If U.S. senators are calling for transparency in law school statistics, it’s probably time to think through what a transparency regime would look like. By now, it’s become the sacred cow of legal ed reform. How can anyone be against it? Of course, no one can be—it would do a great deal of good—but its advocates are starting to oversell it as a panacea to legal education’s ills.
Before evaluating a transparency regime, we need a brief recap of why we have law schools: If we had a free market in legal services, i.e. a complete neophyte can walk into court, announce that she is someone’s attorney, and then represent that client, we fear that she will be incompetent or unethical. Anyone who’s familiar with law knows that formal education can enable students to learn things more efficiently than experience. One of my favorite examples is hearsay exceptions. There are more than a dozen examples of these, and if you don’t know them in court, you lose. It’s quicker to memorize them than to learn them on the job. We are also concerned with incompetent representation because we believe that any time the state threatens to deprive people of their rights (like their lives in an intentional homicide trial), we feel duty bound to protect those rights as best as possible. These are the only real reasons we can justify formal legal education as a barrier to legal market entry.
This barrier has become increasingly ineffective; it’s both too high and too low in the wrong ways. Too high in that it’s frequently not worth the investment; too low in that it fails to prevent market saturation. Transparentists believe that if law schools publish their graduates’ employment information nine months after graduation (because bar exam results are in by then), prospective students will have reasonable knowledge of the legal labor market they wish to enter. As a result, the barrier to legal labor market entry will rise and fall in the right ways, they argue. Costs will drop because people will recognize that the reported starting salaries do not justify the tuition costs, and those who choose not to attend will force enrollments to drop and educational quality to increase. Transparentists present their arguments as a “market-based” solution even though they don’t admit that we do not have a free market in legal services, and more importantly that law schools are the most significant barrier to such a free market. To transparentists, those who are unemployed after graduating law school (or who flunked out) are fully responsible for that outcome because they were fully informed of that possibility before deciding to attend.
What would really happen if we had transparent, disaggregated law school employment data? The best case scenario would still create an oversupply of attorneys, and legal education would still be too expensive. Here’s why:
Data from students nine months after graduation are insufficient to provide a clear picture of what a legal education’s earning potential is and what market conditions will be like at graduation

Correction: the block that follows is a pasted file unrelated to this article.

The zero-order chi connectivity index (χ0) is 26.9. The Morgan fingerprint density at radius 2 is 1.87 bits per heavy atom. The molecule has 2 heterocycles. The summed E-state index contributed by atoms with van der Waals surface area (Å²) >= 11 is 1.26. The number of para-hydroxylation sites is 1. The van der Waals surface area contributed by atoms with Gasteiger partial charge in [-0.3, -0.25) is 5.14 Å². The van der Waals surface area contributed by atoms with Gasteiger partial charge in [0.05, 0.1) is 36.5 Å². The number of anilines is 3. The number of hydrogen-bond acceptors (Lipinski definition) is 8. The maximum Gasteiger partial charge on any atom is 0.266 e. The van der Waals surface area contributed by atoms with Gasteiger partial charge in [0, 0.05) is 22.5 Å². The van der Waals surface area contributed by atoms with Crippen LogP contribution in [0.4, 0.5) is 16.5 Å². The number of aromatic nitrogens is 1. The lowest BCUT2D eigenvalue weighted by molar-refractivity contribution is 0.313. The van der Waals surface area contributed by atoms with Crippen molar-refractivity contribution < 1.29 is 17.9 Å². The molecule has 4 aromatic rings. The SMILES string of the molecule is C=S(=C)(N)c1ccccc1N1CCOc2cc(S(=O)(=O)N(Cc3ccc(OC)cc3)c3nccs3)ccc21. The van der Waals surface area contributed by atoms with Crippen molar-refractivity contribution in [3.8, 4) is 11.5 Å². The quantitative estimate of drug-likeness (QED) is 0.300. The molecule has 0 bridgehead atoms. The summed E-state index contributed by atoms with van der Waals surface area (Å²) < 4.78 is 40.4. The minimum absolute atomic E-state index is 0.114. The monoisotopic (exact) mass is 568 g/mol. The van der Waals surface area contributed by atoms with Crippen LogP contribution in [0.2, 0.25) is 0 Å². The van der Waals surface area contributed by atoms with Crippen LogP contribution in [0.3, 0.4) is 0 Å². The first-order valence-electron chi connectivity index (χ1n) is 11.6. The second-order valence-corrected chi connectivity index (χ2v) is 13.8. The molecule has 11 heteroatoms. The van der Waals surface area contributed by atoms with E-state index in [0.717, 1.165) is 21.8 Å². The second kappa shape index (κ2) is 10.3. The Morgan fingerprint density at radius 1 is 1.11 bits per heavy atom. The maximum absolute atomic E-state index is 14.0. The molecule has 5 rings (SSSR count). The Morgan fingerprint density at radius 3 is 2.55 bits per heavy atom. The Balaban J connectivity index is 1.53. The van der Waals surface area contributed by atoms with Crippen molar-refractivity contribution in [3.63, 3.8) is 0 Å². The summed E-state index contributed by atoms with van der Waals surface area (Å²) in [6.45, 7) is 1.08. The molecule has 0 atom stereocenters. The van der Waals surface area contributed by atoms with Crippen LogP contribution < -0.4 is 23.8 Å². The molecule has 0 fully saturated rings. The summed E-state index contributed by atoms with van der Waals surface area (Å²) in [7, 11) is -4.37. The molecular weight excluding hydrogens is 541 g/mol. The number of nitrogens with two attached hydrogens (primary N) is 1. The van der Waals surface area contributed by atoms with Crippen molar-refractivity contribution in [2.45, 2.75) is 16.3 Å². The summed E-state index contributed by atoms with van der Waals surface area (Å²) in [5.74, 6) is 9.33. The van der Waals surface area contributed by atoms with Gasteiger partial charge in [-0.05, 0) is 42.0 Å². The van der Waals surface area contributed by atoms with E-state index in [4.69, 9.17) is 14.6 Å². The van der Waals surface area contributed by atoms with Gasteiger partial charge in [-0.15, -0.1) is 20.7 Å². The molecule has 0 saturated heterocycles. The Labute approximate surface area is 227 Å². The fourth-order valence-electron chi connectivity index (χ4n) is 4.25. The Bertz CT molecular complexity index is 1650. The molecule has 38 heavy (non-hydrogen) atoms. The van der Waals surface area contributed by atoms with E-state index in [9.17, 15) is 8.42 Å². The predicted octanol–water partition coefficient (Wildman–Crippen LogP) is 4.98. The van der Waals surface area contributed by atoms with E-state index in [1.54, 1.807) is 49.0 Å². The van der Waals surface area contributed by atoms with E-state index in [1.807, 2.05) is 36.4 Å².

This is a common first response but worth repeating. Prospective law students will be relying on data far in advance of the market they will be entering—farther than people might think. Let’s say a college junior in 2012 is considering law school. He will look at the employment data in March of 2012, using it as a basis to take the LSAT. He will do so in June, October, December, and possibly February of his senior year (2012-2013). By the time his scores come back, he will be completing applications due March of 2013. The ABA’s new proposals require the law schools’ data to be posted on their websites by March 31, and plenty require applications to be submitted before then. Let’s assume our applicant matriculates in September 2013 and graduates in May, 2016. That means he will hit the market four years after the 2012 numbers were published. Transparentists would reply that even if our student graduated during a recession, his unemployment would appear in his class’s employment data, discouraging potential applicants for the fall of 2017. However, plenty of people would apply assuming the economy would recover just for them, and the cycle would continue.
As to the career earning potential of a juris doctor, I appeal to Herwig Schlunk, who states in a footnote:
Law students may not appreciate how volatile attorney income is, even in the case of established attorneys. Not all associates become partners. Not all partners become senior partners. Law firms blow up, leaving non-rain-making partners in the lurch. In-house attorneys are subject to all the usual vicissitudes of corporate down-sizing. And so on.
I add that governments cut budgets too. The reality is that as of now a legal career is not a long-term career choice such as medicine or dentistry—two industries that create a shortage of practitioners unlike law.
Finally, in substance the data will never be an accurate sample of any given class. It will always skew toward those stable employment and decent salaries. Even if non-responses are included, they would still be insufficient for prospective students to base a career choice.
Legal practice is specializing
[T]he legal marketplace is not a totally free market, because it is regulated in a number of ways. One of these regulations restricts the use of specialty status by lawyers. In Peel v. Attorney Registration and Disciplinary Commission, the Supreme Court permitted lawyers to call themselves “specialists” but permitted ethics rules to require additional restrictions to prevent the term specialist from being misleading. This has had a chilling effect on the growth of legal specialties in the United States. Although the legal profession will probably never follow the path of the medical profession and limit practice in specialty areas to certified specialists, lawyers are moving inexorably in the direction of specialization. Gary Munneke, “Requiem for a GP: End of an Era” (12)